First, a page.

A quarry operator has been fined after they failed to keep fixed guards in place on moving machinery, causing serious injuries to an employee’s arm
Telford Magistrates’ Court heard how, on 9 December 2016, a new employee of Tudor Griffiths Limited was injured on his first day working at the quarry. His arm got caught and dragged into the ‘nip point’ between the conveyor belt and rotating tail drum. The worker’s injuries resulted in the need for multiple skin graft operations and has left him with permanent scarring on his arm.
An investigation by the Health and Safety Executive (HSE) revealed that the company had failed to ensure that the fixed guards were effective to prevent access to dangerous parts of machinery, despite this risk having been identified several months before the incident.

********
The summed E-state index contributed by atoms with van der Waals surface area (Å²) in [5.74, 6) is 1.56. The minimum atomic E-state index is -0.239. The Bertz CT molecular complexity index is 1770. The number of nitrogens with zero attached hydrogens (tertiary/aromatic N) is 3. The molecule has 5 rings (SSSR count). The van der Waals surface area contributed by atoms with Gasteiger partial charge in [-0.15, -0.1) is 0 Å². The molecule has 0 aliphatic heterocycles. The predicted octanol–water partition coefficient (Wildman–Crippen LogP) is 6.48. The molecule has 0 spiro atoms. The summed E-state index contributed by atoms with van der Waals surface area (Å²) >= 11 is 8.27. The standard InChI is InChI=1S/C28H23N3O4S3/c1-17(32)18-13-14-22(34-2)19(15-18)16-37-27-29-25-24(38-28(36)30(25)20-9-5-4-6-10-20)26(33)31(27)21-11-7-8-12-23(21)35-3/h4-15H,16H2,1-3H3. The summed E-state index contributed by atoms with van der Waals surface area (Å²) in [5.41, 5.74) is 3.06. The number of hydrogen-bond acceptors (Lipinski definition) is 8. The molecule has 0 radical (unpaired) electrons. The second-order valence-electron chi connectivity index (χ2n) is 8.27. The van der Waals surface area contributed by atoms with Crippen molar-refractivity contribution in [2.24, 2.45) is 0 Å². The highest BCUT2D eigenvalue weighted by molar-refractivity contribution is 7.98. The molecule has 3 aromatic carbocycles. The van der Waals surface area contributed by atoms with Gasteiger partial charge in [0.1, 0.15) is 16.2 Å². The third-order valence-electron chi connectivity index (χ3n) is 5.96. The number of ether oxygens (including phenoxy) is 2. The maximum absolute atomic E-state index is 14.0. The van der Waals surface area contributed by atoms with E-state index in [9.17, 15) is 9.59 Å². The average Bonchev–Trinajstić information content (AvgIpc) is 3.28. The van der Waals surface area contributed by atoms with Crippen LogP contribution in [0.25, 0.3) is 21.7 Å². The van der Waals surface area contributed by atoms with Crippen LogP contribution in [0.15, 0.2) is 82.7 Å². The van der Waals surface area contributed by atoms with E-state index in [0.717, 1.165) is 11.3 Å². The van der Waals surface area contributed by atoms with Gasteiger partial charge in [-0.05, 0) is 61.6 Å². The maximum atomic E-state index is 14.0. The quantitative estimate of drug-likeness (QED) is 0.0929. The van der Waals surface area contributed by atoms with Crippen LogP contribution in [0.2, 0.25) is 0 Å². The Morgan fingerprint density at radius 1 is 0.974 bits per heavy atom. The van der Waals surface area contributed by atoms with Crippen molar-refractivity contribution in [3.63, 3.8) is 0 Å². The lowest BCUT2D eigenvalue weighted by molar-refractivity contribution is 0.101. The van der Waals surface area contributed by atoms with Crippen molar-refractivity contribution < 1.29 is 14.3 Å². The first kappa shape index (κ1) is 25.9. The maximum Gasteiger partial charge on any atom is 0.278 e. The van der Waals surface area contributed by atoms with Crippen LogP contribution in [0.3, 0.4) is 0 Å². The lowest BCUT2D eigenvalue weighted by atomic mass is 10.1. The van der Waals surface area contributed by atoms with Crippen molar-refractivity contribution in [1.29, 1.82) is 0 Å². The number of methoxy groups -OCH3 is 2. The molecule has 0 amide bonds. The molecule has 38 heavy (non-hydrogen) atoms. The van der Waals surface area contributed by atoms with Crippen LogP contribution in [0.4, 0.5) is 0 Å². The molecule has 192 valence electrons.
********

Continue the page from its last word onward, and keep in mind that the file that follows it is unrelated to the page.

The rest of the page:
Tudor Griffiths Limited of Wood Lane, Ellsmere, Shropshire pleaded guilty to breaching Section 2(1) of the Health and Safety Executive etc Act 1974 and has been fined £44,000 and ordered to pay costs of £2,866.05.
Speaking after the hearing, HSE inspector Simon Edwards said: “This could have easily been prevented and the risk should have been identified.
“Entanglement in conveyor systems is a significant cause of serious incidents in the quarry industry. Quarry operators should make sure they properly assess and apply effective control measures to minimise the risk from dangerous parts of machinery.”